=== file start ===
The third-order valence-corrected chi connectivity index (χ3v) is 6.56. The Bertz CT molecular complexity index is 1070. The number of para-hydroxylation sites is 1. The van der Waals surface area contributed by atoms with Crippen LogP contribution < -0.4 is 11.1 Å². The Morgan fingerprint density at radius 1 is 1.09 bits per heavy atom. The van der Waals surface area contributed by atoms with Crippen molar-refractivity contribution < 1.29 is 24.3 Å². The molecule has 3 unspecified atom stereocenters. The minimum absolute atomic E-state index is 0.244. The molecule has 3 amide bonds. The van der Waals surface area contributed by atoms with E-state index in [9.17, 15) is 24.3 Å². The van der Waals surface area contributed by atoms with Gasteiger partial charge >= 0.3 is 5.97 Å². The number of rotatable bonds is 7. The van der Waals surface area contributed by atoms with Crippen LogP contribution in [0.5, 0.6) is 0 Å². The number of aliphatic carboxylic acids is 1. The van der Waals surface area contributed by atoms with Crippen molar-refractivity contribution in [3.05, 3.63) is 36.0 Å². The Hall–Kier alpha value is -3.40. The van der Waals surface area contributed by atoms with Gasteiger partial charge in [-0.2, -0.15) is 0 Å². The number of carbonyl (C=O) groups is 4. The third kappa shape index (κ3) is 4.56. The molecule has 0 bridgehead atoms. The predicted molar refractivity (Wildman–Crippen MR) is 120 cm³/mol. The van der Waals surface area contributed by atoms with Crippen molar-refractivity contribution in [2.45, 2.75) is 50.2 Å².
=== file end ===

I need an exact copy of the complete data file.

The third-order valence-corrected chi connectivity index (χ3v) is 6.56. The Bertz CT molecular complexity index is 1070. The number of para-hydroxylation sites is 1. The van der Waals surface area contributed by atoms with Crippen LogP contribution < -0.4 is 11.1 Å². The Morgan fingerprint density at radius 1 is 1.09 bits per heavy atom. The van der Waals surface area contributed by atoms with Crippen molar-refractivity contribution < 1.29 is 24.3 Å². The molecule has 3 unspecified atom stereocenters. The minimum absolute atomic E-state index is 0.244. The molecule has 3 amide bonds. The van der Waals surface area contributed by atoms with E-state index in [9.17, 15) is 24.3 Å². The van der Waals surface area contributed by atoms with Gasteiger partial charge >= 0.3 is 5.97 Å². The number of rotatable bonds is 7. The van der Waals surface area contributed by atoms with Crippen LogP contribution in [0.5, 0.6) is 0 Å². The number of aliphatic carboxylic acids is 1. The van der Waals surface area contributed by atoms with Crippen molar-refractivity contribution in [3.05, 3.63) is 36.0 Å². The Hall–Kier alpha value is -3.40. The van der Waals surface area contributed by atoms with Gasteiger partial charge in [-0.2, -0.15) is 0 Å². The number of carbonyl (C=O) groups is 4. The third kappa shape index (κ3) is 4.56. The molecule has 0 bridgehead atoms. The predicted molar refractivity (Wildman–Crippen MR) is 120 cm³/mol. The van der Waals surface area contributed by atoms with Crippen molar-refractivity contribution in [2.45, 2.75) is 50.2 Å².